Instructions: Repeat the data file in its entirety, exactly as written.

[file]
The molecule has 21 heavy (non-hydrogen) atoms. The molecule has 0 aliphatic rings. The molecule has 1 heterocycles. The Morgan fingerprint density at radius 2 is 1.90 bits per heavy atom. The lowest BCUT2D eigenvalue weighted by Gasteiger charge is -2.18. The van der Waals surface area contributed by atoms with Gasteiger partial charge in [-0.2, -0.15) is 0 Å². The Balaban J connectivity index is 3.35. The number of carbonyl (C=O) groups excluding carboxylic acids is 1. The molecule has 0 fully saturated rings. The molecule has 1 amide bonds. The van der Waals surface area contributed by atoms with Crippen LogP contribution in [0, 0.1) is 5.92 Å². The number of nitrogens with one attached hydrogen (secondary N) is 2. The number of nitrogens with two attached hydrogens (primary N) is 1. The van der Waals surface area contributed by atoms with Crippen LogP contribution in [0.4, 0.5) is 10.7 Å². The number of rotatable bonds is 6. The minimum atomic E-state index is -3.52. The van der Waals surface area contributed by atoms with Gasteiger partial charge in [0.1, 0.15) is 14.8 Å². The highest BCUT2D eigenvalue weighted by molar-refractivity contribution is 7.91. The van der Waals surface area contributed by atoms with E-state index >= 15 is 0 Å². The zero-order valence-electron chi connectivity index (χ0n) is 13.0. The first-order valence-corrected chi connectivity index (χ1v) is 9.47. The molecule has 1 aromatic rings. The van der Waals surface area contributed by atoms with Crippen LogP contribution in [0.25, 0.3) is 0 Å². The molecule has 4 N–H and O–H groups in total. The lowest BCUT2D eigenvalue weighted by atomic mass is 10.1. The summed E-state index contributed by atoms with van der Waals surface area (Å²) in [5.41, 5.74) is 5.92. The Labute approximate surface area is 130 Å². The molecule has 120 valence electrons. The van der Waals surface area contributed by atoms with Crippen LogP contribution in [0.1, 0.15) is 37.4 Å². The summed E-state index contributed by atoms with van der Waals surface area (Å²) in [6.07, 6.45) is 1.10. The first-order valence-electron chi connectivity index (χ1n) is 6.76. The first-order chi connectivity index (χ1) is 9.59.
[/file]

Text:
The molecule has 21 heavy (non-hydrogen) atoms. The molecule has 0 aliphatic rings. The molecule has 1 heterocycles. The Morgan fingerprint density at radius 2 is 1.90 bits per heavy atom. The lowest BCUT2D eigenvalue weighted by Gasteiger charge is -2.18. The van der Waals surface area contributed by atoms with Gasteiger partial charge in [-0.2, -0.15) is 0 Å². The Balaban J connectivity index is 3.35. The number of carbonyl (C=O) groups excluding carboxylic acids is 1. The molecule has 0 fully saturated rings. The molecule has 1 amide bonds. The van der Waals surface area contributed by atoms with Crippen LogP contribution in [0, 0.1) is 5.92 Å². The number of nitrogens with one attached hydrogen (secondary N) is 2. The number of nitrogens with two attached hydrogens (primary N) is 1. The van der Waals surface area contributed by atoms with Crippen LogP contribution in [0.4, 0.5) is 10.7 Å². The number of rotatable bonds is 6. The minimum atomic E-state index is -3.52. The van der Waals surface area contributed by atoms with Gasteiger partial charge in [0.1, 0.15) is 14.8 Å². The highest BCUT2D eigenvalue weighted by molar-refractivity contribution is 7.91. The van der Waals surface area contributed by atoms with E-state index >= 15 is 0 Å². The zero-order valence-electron chi connectivity index (χ0n) is 13.0. The first-order valence-corrected chi connectivity index (χ1v) is 9.47. The molecule has 1 aromatic rings. The van der Waals surface area contributed by atoms with Crippen LogP contribution in [0.25, 0.3) is 0 Å². The molecule has 4 N–H and O–H groups in total. The lowest BCUT2D eigenvalue weighted by atomic mass is 10.1. The summed E-state index contributed by atoms with van der Waals surface area (Å²) in [5.41, 5.74) is 5.92. The Labute approximate surface area is 130 Å². The molecule has 120 valence electrons. The van der Waals surface area contributed by atoms with Crippen LogP contribution in [0.1, 0.15) is 37.4 Å². The summed E-state index contributed by atoms with van der Waals surface area (Å²) in [6.07, 6.45) is 1.10. The first-order valence-electron chi connectivity index (χ1n) is 6.76. The first-order chi connectivity index (χ1) is 9.59.